On Friday the Mayor’s Office published an “action plan” with further details of how Mayor Ed Murray plans to deal with unsanctioned encampments throughout the city.
With the Council heads-down on the budget (me too), there isn’t much news this Friday morning.
There’s a little bit of everything in the Council news this morning, to soothe your post-debate hangover.
Yesterday’s vote on the move-in fees cap headlines the morning news.
Lots of stuff happened today. In no particular order:
The Council received a first briefing this morning from the Office of Intergovernmental Relations (OIR) on the upcoming session of the state legislature, which begins in January. Prior to each session, the Mayor and Council write a “legislative agenda” to prioritize the issues and positions they want to push for in Olympia. On their draft list so far:
- defending existing funding for human services
- the preservation tax exemption
- incentives for electrification of the transportation system
- Race and social justice issues
- Public records act reform
- Education funding.
Council member Sawant continues to push for the state to lift its ban on residential rent control, but the early word from Olympia is that the topic won’t get airtime in committee this session. Council member Bagshaw would like to work with the Governor’s staff on funding for mental health treatment programs in advance of the release of his budget proposal in December. Council member Herbold raised the issue of pay for state-funded contractors who provide home health care and mental health services; apparently the standard state pay rate is below Seattle’s minimum wage. Council member Juarez pushed for the city to collaborate more with the local tribes, since they are frequently pushing the same issues in Olympia.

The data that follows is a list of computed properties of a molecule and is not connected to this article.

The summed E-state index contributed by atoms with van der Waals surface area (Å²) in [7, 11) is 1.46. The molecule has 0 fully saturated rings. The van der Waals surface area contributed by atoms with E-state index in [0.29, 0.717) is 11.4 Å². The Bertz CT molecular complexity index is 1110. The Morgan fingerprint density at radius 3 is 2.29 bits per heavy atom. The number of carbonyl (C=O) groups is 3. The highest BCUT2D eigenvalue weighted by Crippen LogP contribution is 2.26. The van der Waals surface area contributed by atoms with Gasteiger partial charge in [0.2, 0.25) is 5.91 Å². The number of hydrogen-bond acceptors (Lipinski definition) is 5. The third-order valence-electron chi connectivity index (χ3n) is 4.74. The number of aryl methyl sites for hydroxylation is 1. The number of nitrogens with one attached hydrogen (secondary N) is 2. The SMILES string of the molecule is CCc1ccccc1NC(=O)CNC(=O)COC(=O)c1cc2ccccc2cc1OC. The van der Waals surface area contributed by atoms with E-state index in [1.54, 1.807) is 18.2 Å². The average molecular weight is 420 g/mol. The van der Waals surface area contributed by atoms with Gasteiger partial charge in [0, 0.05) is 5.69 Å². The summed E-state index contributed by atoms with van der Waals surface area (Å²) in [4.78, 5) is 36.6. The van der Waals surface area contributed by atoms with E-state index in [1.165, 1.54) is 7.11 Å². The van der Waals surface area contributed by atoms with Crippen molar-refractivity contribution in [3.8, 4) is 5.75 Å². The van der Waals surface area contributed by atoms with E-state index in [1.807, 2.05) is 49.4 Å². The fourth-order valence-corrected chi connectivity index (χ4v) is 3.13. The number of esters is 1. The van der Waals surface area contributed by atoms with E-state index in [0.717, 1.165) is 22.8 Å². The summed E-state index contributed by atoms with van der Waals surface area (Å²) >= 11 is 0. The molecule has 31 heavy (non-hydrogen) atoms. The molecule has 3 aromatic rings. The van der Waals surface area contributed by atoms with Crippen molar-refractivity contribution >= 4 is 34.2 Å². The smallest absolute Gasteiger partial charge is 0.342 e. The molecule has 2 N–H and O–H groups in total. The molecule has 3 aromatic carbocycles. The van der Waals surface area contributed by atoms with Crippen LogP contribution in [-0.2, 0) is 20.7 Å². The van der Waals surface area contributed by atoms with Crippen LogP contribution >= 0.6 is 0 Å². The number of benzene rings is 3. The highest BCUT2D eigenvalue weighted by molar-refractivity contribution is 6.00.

The Council passed a resolution encouraging the preservation of a section of the Montlake “ramps to nowhere” as a monument to the defeat of the plan to build the Thomson Expressway.. It was not without controversy, with Council member Johnson raising several concerns echoed in a letter from WSDOT. The Council will commit about $10,000 from its own budget to do an engineering study on the feasibility of preserving a ramp section.
The 2035 Comprehensive Plan received final approval today, after two years of work. It passed unanimously.
Council member Sawant’s ordinance capping move-in fees and requiring landlords to allow tenants to pay move-in fees in installments was referred back to the Energy and Environment Committee this afternoon, despite about 45 minutes of public comment from activists urging the Council to pass it immediately. Sawant also argued fiercely to pass it through, defending the legislative process for the bill and accusing her fellow Council members of being beholden to corporate interests and trying to kill or weaken the bill. She challenged her colleagues who might vote to refer it back to committee to go on the record and state their reasons for doing so. Council member Burgess didn’t take the bait, but Gonzalez, Johnson, Bagshaw, and especially Juarez all called her bluff. Gonzalez listed three issues she wanted to address:
- adding an anti-retaliation provision;
- reconciliation with the city’s “just cause” ordinance;
- clarifying landlords’ obligations to put the money into an interest-bearing escrow account.
Council member Bagshaw said that she supported the bill but wanted to show deference for her colleagues who wanted more time to work on the bill. Council member Johnson, who continues to push for an amendment to exempt landlords renting a portion of their primary residence, also wants to ensure that the Department of Construction and Inspections (SDCI), which is responsible for implementation and enforcement of the ordinance (and which Johnson’s committee oversees), has the right resources to do its job. Council member Juarez, who made the motion to refer it back to committee, raised several issues: